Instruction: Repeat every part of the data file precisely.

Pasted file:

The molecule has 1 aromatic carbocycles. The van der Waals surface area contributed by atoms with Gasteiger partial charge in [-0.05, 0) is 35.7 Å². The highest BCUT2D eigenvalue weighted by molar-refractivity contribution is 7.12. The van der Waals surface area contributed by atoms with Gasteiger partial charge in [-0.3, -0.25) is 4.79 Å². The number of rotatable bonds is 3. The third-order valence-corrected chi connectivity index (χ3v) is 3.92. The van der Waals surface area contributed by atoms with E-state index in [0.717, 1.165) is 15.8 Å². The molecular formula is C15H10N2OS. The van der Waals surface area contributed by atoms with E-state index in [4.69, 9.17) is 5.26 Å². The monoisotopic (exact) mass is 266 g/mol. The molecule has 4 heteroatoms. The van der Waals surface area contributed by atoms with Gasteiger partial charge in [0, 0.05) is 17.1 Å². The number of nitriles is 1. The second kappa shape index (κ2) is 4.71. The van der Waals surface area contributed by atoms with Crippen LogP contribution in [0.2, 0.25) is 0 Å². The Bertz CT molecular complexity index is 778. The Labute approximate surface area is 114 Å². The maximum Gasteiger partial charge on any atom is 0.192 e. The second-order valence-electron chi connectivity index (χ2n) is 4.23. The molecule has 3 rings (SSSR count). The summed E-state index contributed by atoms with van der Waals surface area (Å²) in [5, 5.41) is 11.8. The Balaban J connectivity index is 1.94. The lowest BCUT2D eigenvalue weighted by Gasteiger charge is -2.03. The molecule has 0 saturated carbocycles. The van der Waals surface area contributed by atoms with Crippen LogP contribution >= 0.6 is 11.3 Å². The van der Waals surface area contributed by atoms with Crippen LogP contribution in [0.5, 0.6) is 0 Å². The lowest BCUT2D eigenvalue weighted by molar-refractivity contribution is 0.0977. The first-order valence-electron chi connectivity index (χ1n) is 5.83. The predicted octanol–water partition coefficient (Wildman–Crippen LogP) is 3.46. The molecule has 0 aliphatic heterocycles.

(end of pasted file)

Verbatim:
The molecule has 1 aromatic carbocycles. The van der Waals surface area contributed by atoms with Gasteiger partial charge in [-0.05, 0) is 35.7 Å². The highest BCUT2D eigenvalue weighted by molar-refractivity contribution is 7.12. The van der Waals surface area contributed by atoms with Gasteiger partial charge in [-0.3, -0.25) is 4.79 Å². The number of rotatable bonds is 3. The third-order valence-corrected chi connectivity index (χ3v) is 3.92. The van der Waals surface area contributed by atoms with E-state index in [0.717, 1.165) is 15.8 Å². The molecular formula is C15H10N2OS. The van der Waals surface area contributed by atoms with E-state index in [4.69, 9.17) is 5.26 Å². The monoisotopic (exact) mass is 266 g/mol. The molecule has 4 heteroatoms. The van der Waals surface area contributed by atoms with Gasteiger partial charge in [0, 0.05) is 17.1 Å². The number of nitriles is 1. The second kappa shape index (κ2) is 4.71. The van der Waals surface area contributed by atoms with Crippen LogP contribution in [0.2, 0.25) is 0 Å². The Bertz CT molecular complexity index is 778. The Labute approximate surface area is 114 Å². The maximum Gasteiger partial charge on any atom is 0.192 e. The second-order valence-electron chi connectivity index (χ2n) is 4.23. The molecule has 3 rings (SSSR count). The summed E-state index contributed by atoms with van der Waals surface area (Å²) in [5, 5.41) is 11.8. The Balaban J connectivity index is 1.94. The lowest BCUT2D eigenvalue weighted by Gasteiger charge is -2.03. The molecule has 0 saturated carbocycles. The van der Waals surface area contributed by atoms with Crippen LogP contribution >= 0.6 is 11.3 Å². The van der Waals surface area contributed by atoms with Crippen LogP contribution in [0.5, 0.6) is 0 Å². The lowest BCUT2D eigenvalue weighted by molar-refractivity contribution is 0.0977. The first-order valence-electron chi connectivity index (χ1n) is 5.83. The predicted octanol–water partition coefficient (Wildman–Crippen LogP) is 3.46. The molecule has 0 aliphatic heterocycles.